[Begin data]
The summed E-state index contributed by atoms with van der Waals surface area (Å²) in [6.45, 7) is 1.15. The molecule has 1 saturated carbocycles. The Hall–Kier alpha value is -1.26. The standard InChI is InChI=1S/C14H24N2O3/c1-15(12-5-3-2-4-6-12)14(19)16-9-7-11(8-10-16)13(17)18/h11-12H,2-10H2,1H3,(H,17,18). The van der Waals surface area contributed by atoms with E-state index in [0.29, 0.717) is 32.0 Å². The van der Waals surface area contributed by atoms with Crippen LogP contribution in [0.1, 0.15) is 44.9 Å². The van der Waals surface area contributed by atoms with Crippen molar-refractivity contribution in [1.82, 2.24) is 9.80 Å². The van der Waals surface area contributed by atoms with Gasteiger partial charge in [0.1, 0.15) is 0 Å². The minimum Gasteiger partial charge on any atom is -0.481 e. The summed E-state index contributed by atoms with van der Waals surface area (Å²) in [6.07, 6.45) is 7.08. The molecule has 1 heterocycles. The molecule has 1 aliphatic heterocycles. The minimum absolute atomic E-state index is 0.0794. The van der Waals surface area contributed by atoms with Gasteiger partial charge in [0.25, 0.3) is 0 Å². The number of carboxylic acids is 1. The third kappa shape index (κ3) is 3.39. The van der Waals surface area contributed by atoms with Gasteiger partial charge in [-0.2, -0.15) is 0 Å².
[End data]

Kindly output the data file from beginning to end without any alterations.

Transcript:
The summed E-state index contributed by atoms with van der Waals surface area (Å²) in [6.45, 7) is 1.15. The molecule has 1 saturated carbocycles. The Hall–Kier alpha value is -1.26. The standard InChI is InChI=1S/C14H24N2O3/c1-15(12-5-3-2-4-6-12)14(19)16-9-7-11(8-10-16)13(17)18/h11-12H,2-10H2,1H3,(H,17,18). The van der Waals surface area contributed by atoms with E-state index in [0.29, 0.717) is 32.0 Å². The van der Waals surface area contributed by atoms with Crippen LogP contribution in [0.1, 0.15) is 44.9 Å². The van der Waals surface area contributed by atoms with Crippen molar-refractivity contribution in [1.82, 2.24) is 9.80 Å². The van der Waals surface area contributed by atoms with Gasteiger partial charge in [0.1, 0.15) is 0 Å². The minimum Gasteiger partial charge on any atom is -0.481 e. The summed E-state index contributed by atoms with van der Waals surface area (Å²) in [6.07, 6.45) is 7.08. The molecule has 1 heterocycles. The molecule has 1 aliphatic heterocycles. The minimum absolute atomic E-state index is 0.0794. The van der Waals surface area contributed by atoms with Gasteiger partial charge in [0.25, 0.3) is 0 Å². The number of carboxylic acids is 1. The third kappa shape index (κ3) is 3.39. The van der Waals surface area contributed by atoms with Gasteiger partial charge in [-0.2, -0.15) is 0 Å².